The Justice Committee concludes, in a report published today, that the Government’s review of mesothelioma claims under section 48 of the Legal Aid, Sentencing and Punishment of Offenders Act 2012 (LASPO) was not prepared in a thorough and even-handed manner, and it calls on the Government to undertake a fresh consultation.
On other matters to do with the mesothelioma claims process, the Committee:
- urges expedition of the primary legislation needed to bring into effect the Third Party (Rights Against Insurers) Act 2010, which will enable a claim to be issued against an insurer without a judgment first having had to be obtained against an insolvent insured party
- calls for the Ministry of Justice to work in tandem with the Department of Health to reduce delays in the production of medical records of mesothelioma victims.
The Chair of the Committee, Rt Hon Sir Alan Beith MP, said:
“We listened carefully to views on both sides of an emotive and polarised debate about the process of claiming compensation for this terrible disease, caused by exposure to asbestos. We have concluded that the Government’s approach has been unsatisfactory on a number of counts.
The Government was not reconciled to the concession it was forced to make in Parliament during the passage of the LASPO legislation to exempt mesothelioma cases from its provisions, and determined to review the exemption as soon as it could.
In its haste the Government failed to ensure that relevant information, such as a cost-benefit analysis of the changes, was available to interested parties. It also shoehorned part of its section 48 review into a wider consultation on changes to the mesothelioma claims process, most of which were not proceeded with.
We also believe the Government should take urgent action to legislate to bring the Third Party (Rights Against Insurers) Act 2010 into force, and should reduce delays in the production of medical records. Both these steps would improve the claims process for mesothelioma victims”.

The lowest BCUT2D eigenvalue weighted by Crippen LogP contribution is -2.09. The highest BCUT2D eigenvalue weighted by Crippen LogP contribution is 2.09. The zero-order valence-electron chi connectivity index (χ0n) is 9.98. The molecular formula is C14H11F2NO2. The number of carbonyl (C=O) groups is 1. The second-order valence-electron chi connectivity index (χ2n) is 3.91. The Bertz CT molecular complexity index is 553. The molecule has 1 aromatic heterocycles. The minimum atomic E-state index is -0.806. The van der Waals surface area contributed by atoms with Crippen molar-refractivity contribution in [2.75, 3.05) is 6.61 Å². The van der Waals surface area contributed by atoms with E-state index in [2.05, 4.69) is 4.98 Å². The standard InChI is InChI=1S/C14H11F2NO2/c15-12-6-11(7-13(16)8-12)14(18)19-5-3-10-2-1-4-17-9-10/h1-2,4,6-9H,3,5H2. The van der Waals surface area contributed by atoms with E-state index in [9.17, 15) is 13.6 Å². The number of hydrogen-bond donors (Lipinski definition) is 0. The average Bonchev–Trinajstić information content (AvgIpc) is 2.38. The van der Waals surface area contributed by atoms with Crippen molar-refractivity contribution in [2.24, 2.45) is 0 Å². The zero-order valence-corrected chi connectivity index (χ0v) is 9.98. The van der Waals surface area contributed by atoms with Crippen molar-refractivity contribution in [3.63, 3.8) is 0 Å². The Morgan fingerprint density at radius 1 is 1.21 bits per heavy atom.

The Government’s review was into whether sections 44 and 46 of the Legal Aid, Sentencing and Punishment of Offenders Act 2012 should apply to mesothelioma compensation claims, as they already do to other personal injury claims. Under these sections, successful claimants pursuing cases under conditional fee agreements may no longer reclaim from losing parties the success fees charged by their own lawyers; nor may they reclaim the cost of taking out insurance against having to pay the other side’s costs, so-called after-the-event insurance.
The Government contends that other reforms brought in to civil litigation funding arrangements, including a 10% uplift in the level of general damages for personal injury claims, will mean that claimants are likely to receive a net financial benefit, but this was contested by claimant representatives and their lawyers.
In its inquiry the Committee heard evidence that success fees charged by claimant lawyers were too high, given the degree of risk involved in bringing mesothelioma claims.
As a result, the Committee recommends that the Government commission an independent review of the risks of success and failure of all mesothelioma cases to inform the setting of a maximum level of success fee, expressed as a percentage of costs, for lawyers representing claimants in such cases.
In the course of the Committee’s inquiry, the Association of British Insurers (ABI) provided it with a copy of a Heads of Agreement document drawn up between the Association and the Government in 2012. The ABI and the Government both argued that this document did not constitute a binding contract, and some important proposals contained in it have not been implemented.
The Committee is however critical of the fact that the Government was not open and transparent about the existence of this document, either with the Committee itself or with other participants in the debate, including mesothelioma victims themselves.
Sir Alan Beith added:
“It was a surprise to us that the Government concluded a heads of agreement, however informal its status, with parties on one side of the argument about mesothelioma. The provisions of this document, which remained undisclosed to other interested parties, have shaped the Government’s approach to this issue, and we are concerned that the Government appears to have had no intention of supplying us with this document as part of our inquiry.”